State Politics

Trump pulled out of climate agreement, but NC’s Cooper says ‘We remain committed’

Trump withdraws U.S. from Paris climate agreement but open to return

President Trump announced Wednesday that the United States is exiting the Paris climate agreement, often called the Paris Accord, but is willing to negotiate a different deal and reenter at some point in the future.
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President Trump announced Wednesday that the United States is exiting the Paris climate agreement, often called the Paris Accord, but is willing to negotiate a different deal and reenter at some point in the future.

President Donald Trump may have withdrawn the United States from the international agreement to deal with climate change, but Gov. Roy Cooper says North Carolina is joining 14 other states in the U.S. Climate Alliance.

The alliance is a bipartisan group of states committed to reducing their share of greenhouse gas emissions in line with the goals that countries agreed upon as part of the Paris climate deal.

“In the absence of leadership from Washington, North Carolina is proud to join the U.S. Climate Alliance, and we remain committed to reducing pollution and protecting our environment,” Cooper said in a statement on Wednesday. “Clean air and a healthy environment are vital for a strong economy and a healthier future. So much of North Carolina’s economy relies on protecting our treasured natural resources, and I’m committed to maintaining the quality of their air we breathe for generations to come.”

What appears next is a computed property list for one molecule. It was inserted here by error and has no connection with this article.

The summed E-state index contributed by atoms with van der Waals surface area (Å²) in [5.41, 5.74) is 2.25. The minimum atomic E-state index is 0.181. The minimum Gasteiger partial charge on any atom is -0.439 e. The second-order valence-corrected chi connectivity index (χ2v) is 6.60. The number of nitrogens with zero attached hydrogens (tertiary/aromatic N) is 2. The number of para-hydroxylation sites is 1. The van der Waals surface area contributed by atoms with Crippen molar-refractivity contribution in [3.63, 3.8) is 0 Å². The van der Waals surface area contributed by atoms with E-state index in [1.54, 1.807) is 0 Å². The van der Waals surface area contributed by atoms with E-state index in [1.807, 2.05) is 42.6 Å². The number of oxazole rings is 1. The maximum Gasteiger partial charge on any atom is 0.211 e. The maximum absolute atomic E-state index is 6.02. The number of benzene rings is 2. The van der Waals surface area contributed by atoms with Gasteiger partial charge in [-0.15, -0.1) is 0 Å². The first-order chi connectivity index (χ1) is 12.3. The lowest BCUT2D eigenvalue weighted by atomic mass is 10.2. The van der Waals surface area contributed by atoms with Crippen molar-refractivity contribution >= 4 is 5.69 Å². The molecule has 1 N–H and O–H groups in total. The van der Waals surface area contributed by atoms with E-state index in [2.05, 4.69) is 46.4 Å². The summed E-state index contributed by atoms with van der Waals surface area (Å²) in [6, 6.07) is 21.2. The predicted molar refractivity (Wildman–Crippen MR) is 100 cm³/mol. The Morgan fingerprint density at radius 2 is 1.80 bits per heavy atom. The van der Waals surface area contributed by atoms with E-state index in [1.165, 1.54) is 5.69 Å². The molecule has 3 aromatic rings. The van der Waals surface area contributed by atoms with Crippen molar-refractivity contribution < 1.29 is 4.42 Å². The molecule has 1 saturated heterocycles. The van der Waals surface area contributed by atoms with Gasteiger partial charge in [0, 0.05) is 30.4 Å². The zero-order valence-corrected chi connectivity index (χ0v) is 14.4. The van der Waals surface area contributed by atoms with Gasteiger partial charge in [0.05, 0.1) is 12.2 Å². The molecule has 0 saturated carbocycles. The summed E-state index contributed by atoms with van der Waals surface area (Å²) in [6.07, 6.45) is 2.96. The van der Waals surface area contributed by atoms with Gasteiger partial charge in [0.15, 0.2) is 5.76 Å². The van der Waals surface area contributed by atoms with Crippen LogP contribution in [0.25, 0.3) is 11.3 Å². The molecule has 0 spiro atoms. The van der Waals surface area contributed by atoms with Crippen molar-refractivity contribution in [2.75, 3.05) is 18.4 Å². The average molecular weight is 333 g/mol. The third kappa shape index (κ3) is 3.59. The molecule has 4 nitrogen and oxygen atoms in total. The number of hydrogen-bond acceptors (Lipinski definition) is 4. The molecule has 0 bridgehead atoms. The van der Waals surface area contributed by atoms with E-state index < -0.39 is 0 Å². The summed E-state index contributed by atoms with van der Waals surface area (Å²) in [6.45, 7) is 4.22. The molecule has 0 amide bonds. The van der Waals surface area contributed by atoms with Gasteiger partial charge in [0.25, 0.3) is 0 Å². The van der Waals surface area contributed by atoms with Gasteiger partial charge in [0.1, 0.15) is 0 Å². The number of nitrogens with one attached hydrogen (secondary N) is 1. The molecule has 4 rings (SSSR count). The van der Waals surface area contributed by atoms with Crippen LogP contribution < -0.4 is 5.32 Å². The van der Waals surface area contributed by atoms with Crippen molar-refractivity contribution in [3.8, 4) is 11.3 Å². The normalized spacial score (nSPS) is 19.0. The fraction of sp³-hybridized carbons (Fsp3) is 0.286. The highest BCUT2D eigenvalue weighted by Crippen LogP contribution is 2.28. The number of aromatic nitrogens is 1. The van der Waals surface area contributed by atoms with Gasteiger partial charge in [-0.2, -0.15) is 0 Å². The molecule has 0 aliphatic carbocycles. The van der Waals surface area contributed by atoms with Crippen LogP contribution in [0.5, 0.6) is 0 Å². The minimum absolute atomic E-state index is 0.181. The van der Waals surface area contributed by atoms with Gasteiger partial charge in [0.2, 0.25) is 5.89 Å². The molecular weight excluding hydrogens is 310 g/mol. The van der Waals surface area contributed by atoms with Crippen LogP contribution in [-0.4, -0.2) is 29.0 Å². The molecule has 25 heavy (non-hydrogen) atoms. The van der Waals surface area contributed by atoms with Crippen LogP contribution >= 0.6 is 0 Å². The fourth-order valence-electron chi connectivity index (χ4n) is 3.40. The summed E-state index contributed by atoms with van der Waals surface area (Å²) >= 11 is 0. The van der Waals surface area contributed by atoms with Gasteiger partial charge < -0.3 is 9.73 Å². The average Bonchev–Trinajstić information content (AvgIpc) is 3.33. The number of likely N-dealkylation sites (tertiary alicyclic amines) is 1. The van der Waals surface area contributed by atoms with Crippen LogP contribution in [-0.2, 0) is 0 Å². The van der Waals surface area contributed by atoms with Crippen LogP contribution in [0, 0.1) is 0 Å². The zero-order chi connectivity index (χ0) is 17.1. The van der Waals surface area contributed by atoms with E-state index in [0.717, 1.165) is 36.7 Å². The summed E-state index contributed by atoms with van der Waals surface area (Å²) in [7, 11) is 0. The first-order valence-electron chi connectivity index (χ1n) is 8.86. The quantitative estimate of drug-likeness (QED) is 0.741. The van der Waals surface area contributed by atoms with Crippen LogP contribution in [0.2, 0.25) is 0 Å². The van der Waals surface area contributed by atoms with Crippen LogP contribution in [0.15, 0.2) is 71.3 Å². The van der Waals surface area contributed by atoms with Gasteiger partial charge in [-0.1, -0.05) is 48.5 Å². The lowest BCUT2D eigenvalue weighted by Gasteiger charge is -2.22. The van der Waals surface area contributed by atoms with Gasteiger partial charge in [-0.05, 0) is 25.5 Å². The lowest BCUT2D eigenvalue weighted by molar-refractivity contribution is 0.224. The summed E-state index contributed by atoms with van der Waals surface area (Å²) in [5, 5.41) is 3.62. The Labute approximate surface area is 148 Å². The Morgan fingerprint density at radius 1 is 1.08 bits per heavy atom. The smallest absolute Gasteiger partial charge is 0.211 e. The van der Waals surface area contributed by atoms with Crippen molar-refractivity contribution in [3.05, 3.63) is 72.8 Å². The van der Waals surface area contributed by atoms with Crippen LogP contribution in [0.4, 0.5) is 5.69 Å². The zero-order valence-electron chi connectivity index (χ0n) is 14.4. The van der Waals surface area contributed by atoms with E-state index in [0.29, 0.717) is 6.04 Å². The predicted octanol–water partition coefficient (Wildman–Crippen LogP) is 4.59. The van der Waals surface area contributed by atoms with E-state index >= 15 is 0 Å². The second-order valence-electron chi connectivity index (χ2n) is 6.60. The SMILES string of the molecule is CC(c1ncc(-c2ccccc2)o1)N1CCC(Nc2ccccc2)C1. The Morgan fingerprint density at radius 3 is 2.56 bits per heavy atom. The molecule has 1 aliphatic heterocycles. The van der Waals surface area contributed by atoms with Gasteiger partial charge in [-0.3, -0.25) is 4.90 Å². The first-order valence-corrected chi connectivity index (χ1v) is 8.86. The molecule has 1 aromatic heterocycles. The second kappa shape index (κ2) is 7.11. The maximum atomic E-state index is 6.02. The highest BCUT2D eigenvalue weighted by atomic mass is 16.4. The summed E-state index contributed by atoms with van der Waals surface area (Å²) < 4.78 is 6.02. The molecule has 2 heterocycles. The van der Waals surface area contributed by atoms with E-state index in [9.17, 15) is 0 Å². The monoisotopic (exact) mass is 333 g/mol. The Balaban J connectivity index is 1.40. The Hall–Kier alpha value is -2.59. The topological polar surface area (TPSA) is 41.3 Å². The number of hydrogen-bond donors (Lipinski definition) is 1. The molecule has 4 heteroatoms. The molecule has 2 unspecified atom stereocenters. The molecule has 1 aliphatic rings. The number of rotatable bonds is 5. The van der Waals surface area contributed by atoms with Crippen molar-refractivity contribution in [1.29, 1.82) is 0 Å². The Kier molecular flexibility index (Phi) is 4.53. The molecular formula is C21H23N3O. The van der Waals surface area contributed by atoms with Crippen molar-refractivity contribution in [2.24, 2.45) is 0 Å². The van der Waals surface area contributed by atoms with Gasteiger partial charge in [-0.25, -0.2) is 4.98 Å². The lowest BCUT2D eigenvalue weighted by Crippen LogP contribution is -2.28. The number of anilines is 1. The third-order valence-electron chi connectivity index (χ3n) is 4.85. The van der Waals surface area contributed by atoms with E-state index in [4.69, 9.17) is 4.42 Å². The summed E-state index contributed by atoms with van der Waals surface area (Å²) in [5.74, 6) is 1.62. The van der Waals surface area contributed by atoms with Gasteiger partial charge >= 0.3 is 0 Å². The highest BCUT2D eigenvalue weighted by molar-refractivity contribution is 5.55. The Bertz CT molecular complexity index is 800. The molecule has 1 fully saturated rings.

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“In the absence of leadership from Washington, North Carolina is proud to join the U.S. Climate Alliance, and we remain committed to reducing pollution and protecting our environment,” N.C. Gov. Roy Cooper said in a statement on Wednesday. Chris Seward cseward@newsobserver.com

The Democratic governor, who took office this year, touted Climate Alliance statistics that show that the states are on track to to meet and possibly exceed their portion of U.S. reduction targets in the Paris Agreement.

The Climate Alliance released a report on Wednesday saying:

▪ Climate Alliance states are on track to reach a 24 to 29 percent reduction in their 2005 emissions of heat-trapping gases by 2025, which would fulfill their contribution to Paris Agreement targets.

▪ Between 2005 and 2015, Climate Alliance states reduced their greenhouse gas emissions by 15 percent, compared to 10 percent for the rest of the country.

▪ During that same decade, the combined economic output of Climate Alliance states grew by 14 percent while the rest of the country grew by 12 percent. On a per-capita basis, economic output in Climate Alliance states expanded twice as fast as in the rest of the country, “showing that climate action and economic growth go hand-in-hand,” according to Cooper’s statement.

The Climate Alliance includes: California, Colorado, Connecticut, Delaware, Hawaii, Massachusetts, Minnesota, New York, North Carolina, Oregon, Puerto Rico, Rhode Island, Vermont, Virginia and Washington. Those states make up about 36 percent of the U.S. population and $7.6 trillion (41 percent) of America’s gross domestic product.

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